Sozo Health Ministry: Emotional Support Makes a Difference

Posted on Posted in Health Ministry

This week’s Patchwork update comes courtesy of John Rich and his experiences coordinating the Sozo Health Ministry:

“I’m gonna drop that doctor. She’s not doing anything for me! Why should I keep going back to her when she doesn’t help me?” My passenger was angry, her body tense and her vocal volume rising.

“I hear you.” I empathized while trying to focus on navigating through traffic, “You’re still having pain and your other symptoms haven’t gotten any better. That sucks.”

“Yeah! So why should I keep going back if I’m not getting any better? I should just cancel this appointment!”

“Well, maybe you should get a second opinion or think about changing doctors. But let’s just keep this appointment today and see if there’s anything else the doctor can do for you. Do you still want to keep this appointment? I mean, we’re already driving there.”

Several expletive-laden grievances later, my passenger agrees to keep the appointment to which we are currently driving.

This is actually a fairly common conversation that I have with Sozo Health Ministry clients, often in the car on the way to the appointment.

People who are sick get frustrated. The pain literally grates their nerves. Symptoms don’t improve, or if they do, not as much as the patient had hoped. Constant pain and discomfort make people irritable, angry, and eventually hopeless. On top of all that, the person may be homeless, hungry, just broken up with a significant other, lost a job, been robbed, or experienced any number of other life stressors, and the trauma becomes overwhelming. It’s no wonder people stop going to their health care providers.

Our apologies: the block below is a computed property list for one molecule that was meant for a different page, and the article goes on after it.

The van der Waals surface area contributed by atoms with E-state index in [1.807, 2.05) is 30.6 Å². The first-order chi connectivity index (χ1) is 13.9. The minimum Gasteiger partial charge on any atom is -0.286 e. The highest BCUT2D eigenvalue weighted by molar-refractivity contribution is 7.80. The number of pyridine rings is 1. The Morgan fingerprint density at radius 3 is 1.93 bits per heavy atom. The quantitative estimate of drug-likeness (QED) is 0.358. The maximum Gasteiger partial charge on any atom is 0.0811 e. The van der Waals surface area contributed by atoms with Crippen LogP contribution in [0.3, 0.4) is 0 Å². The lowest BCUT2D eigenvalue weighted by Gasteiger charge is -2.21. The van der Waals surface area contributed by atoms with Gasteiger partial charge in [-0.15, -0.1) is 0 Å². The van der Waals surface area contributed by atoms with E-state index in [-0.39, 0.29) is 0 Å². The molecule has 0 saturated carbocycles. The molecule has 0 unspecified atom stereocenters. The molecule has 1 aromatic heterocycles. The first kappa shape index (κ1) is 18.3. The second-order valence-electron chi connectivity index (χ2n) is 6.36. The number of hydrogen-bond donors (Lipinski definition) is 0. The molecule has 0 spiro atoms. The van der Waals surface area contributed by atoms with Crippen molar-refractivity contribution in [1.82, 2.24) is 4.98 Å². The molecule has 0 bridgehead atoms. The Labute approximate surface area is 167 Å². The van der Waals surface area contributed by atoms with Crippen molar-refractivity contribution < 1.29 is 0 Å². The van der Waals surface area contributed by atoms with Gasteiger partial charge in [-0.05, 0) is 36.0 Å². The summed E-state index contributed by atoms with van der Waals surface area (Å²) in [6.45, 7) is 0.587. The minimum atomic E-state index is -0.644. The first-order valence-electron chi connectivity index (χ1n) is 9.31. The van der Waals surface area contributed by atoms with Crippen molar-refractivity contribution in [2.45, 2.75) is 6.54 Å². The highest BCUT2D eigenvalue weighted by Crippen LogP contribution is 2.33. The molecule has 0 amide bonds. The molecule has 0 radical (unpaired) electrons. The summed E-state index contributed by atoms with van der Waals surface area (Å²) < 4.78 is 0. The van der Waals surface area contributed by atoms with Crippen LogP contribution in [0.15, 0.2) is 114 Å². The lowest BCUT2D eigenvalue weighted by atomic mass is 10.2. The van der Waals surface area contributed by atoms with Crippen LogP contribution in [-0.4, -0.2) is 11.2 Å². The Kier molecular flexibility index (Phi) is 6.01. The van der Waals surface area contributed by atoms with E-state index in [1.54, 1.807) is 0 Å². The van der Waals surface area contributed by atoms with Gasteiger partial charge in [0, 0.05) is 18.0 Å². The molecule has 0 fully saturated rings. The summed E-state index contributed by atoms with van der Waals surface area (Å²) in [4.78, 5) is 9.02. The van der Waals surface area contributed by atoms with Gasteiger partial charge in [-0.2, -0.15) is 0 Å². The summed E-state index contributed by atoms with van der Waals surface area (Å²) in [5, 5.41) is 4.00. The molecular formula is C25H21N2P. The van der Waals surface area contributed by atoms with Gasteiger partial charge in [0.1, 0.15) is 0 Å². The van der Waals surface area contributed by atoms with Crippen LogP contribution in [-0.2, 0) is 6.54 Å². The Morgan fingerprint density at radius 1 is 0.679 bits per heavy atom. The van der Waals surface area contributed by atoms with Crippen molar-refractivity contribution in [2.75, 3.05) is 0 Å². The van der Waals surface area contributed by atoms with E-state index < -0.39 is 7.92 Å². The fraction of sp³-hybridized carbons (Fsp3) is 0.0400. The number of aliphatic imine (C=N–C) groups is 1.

Sometimes, if they do go to an appointment when their emotional stamina is strained beyond the breaking point, they can lash out at their health care provider verbally or even physically and get banned. The emotional stress does not excuse their behavior, but it does lead to a situation where they have fewer and fewer health care options and are not getting the care they desperately need.

This is why the car ride to the doctor’s office is such an important part of the Sozo Health Ministry. If I can let people vent their frustrations, yell and curse at the doctor before the doctor is present, if I can empathize with them and defuse their anger, then they are much more likely to have a productive visit.

“Okay, so that new medication the doctor started you on is not helping at all?” I ask.

“Well, it’s helping a little.”

“Okay, that’s a start. I know they started you on a low dosage, so maybe they can increase it after this visit.”

“That might help.”

We go through the symptoms one by one as we drive. We make sure we know all the questions we’re going to ask. We find hope that maybe an increased dose or a new referral might help where other medical strategies have failed. We arrive at the doctor’s office. We get out of the car, check in, wait to get taken back, go back to the exam room, have the nurse take the vital signs and talk with us, wait a little while longer, and finally, when the doctor comes in, the patient smiles and says, “Hi, doc.” She is genuinely glad to be there.

We go through the appointment and discuss all the issues with the doctor. She increases a dosage here, adds a referral for a different kind of therapy there, and maybe orders a test or two just to be sure we have all the information we need. Afterward, I walk the patient out to the car. We get in and buckle our seat belts.

“So,” I say, “Do you still want to talk about changing doctors?”

“No, I like this doctor. I think these new things will help. I’ll stick with her.”

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